AMD is clearly a multifactorial, multi-compartmental complex disease.6 While a rich and complex analysis of the genetic contribution to the condition has been elucidated,7 the penetrance of many of these variants is very low, and one of the challenges of complex disease is to capture the breadth of processes that may be perturbed. This challenge is made greater when considering complex disease such as AMD (or Alzheimer’s disease, other neurodegenerative conditions and cardiovascular disease) because they exist in the context of aging. Genetic studies have shown that complement activation is likely to be a factor in the pathogenesis of AMD and there is also high risk associated with polymorphisms at the rather enigmatic ARMS2/HTRA1 locus on chromosome 10. Smoking is a risk factor and individuals without genetic or clearly defined environmental risk can get disease, reinforcing the view that AMD is a complex age-related disorder. Some of the pathways implicated in its pathogenesis are complement activation,8 lipid trafficking and metabolism,9,10 vitamin A cycle,11,12 oxidative stress,13,14 proteostasis,15 bioenergetics,16 autophagy/mitophagy,17 ECM turnover,18 endothelial cell dropout in the choriocapillaris.19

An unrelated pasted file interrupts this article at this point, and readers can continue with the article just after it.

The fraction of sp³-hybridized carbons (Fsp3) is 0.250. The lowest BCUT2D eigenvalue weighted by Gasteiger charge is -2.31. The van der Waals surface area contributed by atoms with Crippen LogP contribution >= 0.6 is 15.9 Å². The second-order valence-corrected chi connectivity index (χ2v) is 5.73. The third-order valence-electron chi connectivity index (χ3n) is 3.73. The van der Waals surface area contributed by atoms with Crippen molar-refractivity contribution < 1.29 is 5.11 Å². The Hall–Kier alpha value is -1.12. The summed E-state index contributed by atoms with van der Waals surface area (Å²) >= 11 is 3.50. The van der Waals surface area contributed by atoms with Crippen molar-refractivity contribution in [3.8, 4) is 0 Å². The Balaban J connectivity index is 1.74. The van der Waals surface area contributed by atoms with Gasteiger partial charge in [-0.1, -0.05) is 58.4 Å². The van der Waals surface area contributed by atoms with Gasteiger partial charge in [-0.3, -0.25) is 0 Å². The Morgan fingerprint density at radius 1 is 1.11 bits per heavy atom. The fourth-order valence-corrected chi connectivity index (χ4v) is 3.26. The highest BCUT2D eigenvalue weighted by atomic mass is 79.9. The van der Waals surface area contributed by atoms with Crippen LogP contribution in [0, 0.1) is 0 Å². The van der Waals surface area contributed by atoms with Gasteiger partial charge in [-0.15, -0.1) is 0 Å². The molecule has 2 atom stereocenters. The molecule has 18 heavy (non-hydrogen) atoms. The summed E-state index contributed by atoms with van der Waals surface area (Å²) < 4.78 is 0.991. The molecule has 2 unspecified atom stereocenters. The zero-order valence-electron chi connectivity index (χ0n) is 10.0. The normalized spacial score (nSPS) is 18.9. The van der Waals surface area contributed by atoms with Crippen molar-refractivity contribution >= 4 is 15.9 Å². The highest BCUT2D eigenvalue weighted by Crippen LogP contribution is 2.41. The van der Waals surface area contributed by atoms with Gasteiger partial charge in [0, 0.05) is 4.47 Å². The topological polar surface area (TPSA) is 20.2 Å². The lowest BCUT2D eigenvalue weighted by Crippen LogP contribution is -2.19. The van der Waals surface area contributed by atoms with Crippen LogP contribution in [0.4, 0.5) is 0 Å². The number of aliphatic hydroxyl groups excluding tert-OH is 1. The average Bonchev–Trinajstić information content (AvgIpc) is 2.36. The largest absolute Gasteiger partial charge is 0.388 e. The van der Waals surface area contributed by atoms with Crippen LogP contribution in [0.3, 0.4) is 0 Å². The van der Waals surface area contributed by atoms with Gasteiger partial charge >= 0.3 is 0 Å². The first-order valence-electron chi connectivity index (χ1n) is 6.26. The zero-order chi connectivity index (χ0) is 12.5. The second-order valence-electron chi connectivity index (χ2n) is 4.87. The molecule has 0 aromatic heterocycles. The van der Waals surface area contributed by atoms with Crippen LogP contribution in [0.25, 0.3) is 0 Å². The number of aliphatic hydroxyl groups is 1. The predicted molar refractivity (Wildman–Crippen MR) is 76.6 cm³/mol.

Network-centric approaches in medicine have been used extensively to capture the molecular complexity of human disease by representing interconnectivities of cellular components, such as proteins, metabolites, and RNA in the form of networks, biochemical reactions, and pathways.20 A detailed understanding of networks and pathways perturbed in a disease is critical to develop better targets for drug development. However, no single network methodology provides a comprehensive description. Therefore, here we used two different network-centric approaches to capture the potential molecular mechanisms of AMD pathogenesis. A representation in SBGN (systems biology graphical notation)21 was used to generate an anatomically informed interaction and biochemical reaction map. This visual representation—created using the software CellDesigner22—enables visualization of disease pathways, their associations and their distribution across different anatomical compartments. We considered the precise spatial organization of cellular and extracellular components of the posterior pole of the eye in recognition of the importance of the exquisite anatomy of the choroid, Bruch’s membrane, RPE, and photoreceptors. The other, complementary network was centered around a set of 110 AMD-risk gene products (proteins) expressed in retinal and choroidal cell types, which link to 1426 proteins via direct binary protein interactions that were retrieved from databases and literature searches. This protein–protein interaction (PPI) network—represented in Cytoscape23—highlights associations to homeostasis functions, such as proteostasis, energy homeostasis/mitophagy, ECM homeostasis, autophagy, cholesterol homeostasis, redox balance and control of reactive oxygen species, phagocytosis, choroidal vascular homeostasis, and lipid homeostasis. We propose that the combination of disease representations will enable greater insights into disease pathogenesis. The AMD maps are publicly available in a UCL research data repository (see Data Availability for details).